Broker Check

Disability Income Insurance—Policy Considerations

| March 21, 2018
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What would happen if you lost your ability to earn an income? What would your life be like? Even though your income would abruptly stop, your living expenses would continue. The mortgage and car payments would be due—missing several payments could result in foreclosure or repossession. You and your family would still have to eat, use electricity, heat your home, etc. How would you cope? 

The best way to protect yourself from possible financial damage due to disability may be to purchase disability income insurance. Disability income insurance is designed to replace lost income in the event that a disabling illness or injury prevents you from working. It can make an enormous difference at a time when you need to focus on your health and recovery, rather than on how your bills are going to be paid. 

Key Policy Features 

When selecting an individual disability income policy, check the following coverage areas: 

  • Definition of disability—Policy definitions can vary. Does the policy define disability as the inability to perform your own job or any job? Select a policy that will pay benefits when you are unable to work in your occupation or one appropriate for your education and experience. 
  • Extent of coverage—Are benefits available for total or for partial disability? Are full benefits paid for loss of sight, speech, hearing, or use of limbs whether or not you are able to work? Does the policy cover both accidents and illness? 
  • Amount of monthly benefit—What percentage of income will the benefit replace? Most insurers limit benefits from all sources to 70% or 80% of net monthly income.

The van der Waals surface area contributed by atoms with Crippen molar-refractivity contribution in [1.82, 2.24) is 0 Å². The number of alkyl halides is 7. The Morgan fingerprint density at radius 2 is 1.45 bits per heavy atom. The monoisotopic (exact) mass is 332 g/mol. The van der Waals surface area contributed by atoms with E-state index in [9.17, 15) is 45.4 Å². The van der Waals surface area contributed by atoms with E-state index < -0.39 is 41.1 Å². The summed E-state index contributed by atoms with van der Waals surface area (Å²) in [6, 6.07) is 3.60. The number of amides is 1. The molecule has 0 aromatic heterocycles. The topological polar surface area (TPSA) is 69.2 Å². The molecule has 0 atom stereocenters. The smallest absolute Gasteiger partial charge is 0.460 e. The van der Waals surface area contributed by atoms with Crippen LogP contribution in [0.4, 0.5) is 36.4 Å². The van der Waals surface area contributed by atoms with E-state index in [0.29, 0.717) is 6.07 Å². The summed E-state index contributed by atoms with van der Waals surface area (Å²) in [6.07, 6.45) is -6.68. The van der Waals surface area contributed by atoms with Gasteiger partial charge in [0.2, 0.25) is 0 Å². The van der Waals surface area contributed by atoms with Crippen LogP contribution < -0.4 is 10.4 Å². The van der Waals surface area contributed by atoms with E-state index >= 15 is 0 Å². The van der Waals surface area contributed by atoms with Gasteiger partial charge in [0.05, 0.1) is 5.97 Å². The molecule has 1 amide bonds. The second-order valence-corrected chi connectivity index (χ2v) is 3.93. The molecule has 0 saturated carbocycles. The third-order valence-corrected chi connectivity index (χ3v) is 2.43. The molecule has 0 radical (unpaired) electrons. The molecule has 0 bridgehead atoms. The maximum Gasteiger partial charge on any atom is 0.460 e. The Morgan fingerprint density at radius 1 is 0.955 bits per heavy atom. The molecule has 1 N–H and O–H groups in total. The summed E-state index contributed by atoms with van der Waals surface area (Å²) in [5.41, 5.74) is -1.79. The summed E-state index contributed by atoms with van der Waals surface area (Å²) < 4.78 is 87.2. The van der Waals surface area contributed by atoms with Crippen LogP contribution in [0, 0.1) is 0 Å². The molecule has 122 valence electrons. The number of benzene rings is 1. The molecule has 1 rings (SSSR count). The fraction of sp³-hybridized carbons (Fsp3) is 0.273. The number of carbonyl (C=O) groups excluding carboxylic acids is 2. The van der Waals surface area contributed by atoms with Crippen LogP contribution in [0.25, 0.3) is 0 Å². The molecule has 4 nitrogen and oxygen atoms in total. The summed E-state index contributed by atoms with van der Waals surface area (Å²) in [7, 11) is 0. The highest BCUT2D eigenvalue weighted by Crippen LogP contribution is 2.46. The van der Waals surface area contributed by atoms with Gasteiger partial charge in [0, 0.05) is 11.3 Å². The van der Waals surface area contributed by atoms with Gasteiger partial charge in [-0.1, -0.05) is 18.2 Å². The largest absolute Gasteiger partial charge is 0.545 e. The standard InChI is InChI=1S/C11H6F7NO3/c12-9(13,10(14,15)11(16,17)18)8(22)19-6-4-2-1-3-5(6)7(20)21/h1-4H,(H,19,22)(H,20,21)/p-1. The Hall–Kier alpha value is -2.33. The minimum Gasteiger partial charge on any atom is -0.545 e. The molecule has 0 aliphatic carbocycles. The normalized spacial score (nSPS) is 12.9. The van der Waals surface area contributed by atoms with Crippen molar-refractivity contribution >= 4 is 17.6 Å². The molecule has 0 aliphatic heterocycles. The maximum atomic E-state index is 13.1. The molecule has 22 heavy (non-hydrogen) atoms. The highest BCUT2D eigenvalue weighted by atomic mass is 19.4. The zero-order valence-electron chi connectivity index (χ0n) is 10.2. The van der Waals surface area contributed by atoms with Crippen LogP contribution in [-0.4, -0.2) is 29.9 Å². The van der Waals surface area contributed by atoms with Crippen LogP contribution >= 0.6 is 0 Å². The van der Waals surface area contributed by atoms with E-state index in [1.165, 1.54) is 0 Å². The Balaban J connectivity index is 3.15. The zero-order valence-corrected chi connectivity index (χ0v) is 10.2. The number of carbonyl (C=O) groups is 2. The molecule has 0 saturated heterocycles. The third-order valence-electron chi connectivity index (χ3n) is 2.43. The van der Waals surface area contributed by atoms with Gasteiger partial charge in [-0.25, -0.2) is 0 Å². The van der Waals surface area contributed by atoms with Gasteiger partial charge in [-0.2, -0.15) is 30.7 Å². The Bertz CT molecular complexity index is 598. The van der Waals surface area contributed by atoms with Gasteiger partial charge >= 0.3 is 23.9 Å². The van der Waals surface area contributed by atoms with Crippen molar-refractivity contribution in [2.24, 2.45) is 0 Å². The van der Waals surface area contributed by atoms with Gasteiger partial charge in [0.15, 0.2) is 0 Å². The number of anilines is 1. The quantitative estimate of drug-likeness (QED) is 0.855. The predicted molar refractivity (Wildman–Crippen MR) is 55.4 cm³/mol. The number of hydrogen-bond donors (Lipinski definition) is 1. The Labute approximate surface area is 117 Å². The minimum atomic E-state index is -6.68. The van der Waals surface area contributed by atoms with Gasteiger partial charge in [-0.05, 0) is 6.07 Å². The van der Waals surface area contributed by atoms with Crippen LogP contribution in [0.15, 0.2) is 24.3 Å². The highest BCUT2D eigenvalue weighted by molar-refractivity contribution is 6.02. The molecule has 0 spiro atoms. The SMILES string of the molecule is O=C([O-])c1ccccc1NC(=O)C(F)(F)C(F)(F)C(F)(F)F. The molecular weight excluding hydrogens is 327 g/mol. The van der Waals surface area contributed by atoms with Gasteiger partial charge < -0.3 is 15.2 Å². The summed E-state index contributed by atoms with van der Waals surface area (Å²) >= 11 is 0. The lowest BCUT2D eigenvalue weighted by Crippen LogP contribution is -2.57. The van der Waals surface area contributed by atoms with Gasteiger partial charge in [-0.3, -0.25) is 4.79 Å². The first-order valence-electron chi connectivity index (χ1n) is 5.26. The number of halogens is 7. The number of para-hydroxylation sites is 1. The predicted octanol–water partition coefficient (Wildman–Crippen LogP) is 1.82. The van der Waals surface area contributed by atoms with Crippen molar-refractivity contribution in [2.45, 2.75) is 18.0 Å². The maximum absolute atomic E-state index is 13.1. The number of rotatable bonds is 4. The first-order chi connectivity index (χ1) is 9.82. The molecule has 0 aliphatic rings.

• Waiting period—Will benefits begin 30, 60, or 90 days, or even six months, after the onset of disability? The longer the waiting period, the lower your premiums will be. 
  • Duration of benefits—Are benefits payable for one, two, or five years, to age 65, or for a lifetime? Most people need a benefit period that covers their working years—at least to age 65 or normal retirement age. 
  • Inflation rider—Does the policy offer a cost-of-living adjustment? This important rider should always be considered because you will want your benefit to keep pace with inflation. 
  • Renewability—Is the policy noncancelable, guaranteed renewable, or conditionally renewable? A noncancelablepolicy will continue in force at the same premiums and benefits, as long as you pay timely premiums; a guaranteed renewable policy will be automatically renewed for an entire class of policyholders, but the premiums may be increased; optionally or conditionally renewable policies are extended each anniversary or premium due date at the company’s discretion. 
  • Waiver of premiums—How long must you be disabled before premiums are waived? Under most policies, you won’t have to pay any premiums after you have been disabled for 90 days. 
  • Option to buy more coverage—Can coverage be increased without further evidence of insurability? 

To protect yourself from financial problems that could result from a short-or long-term disability or illness, plan ahead. Talk to your insurance professional to learn more.

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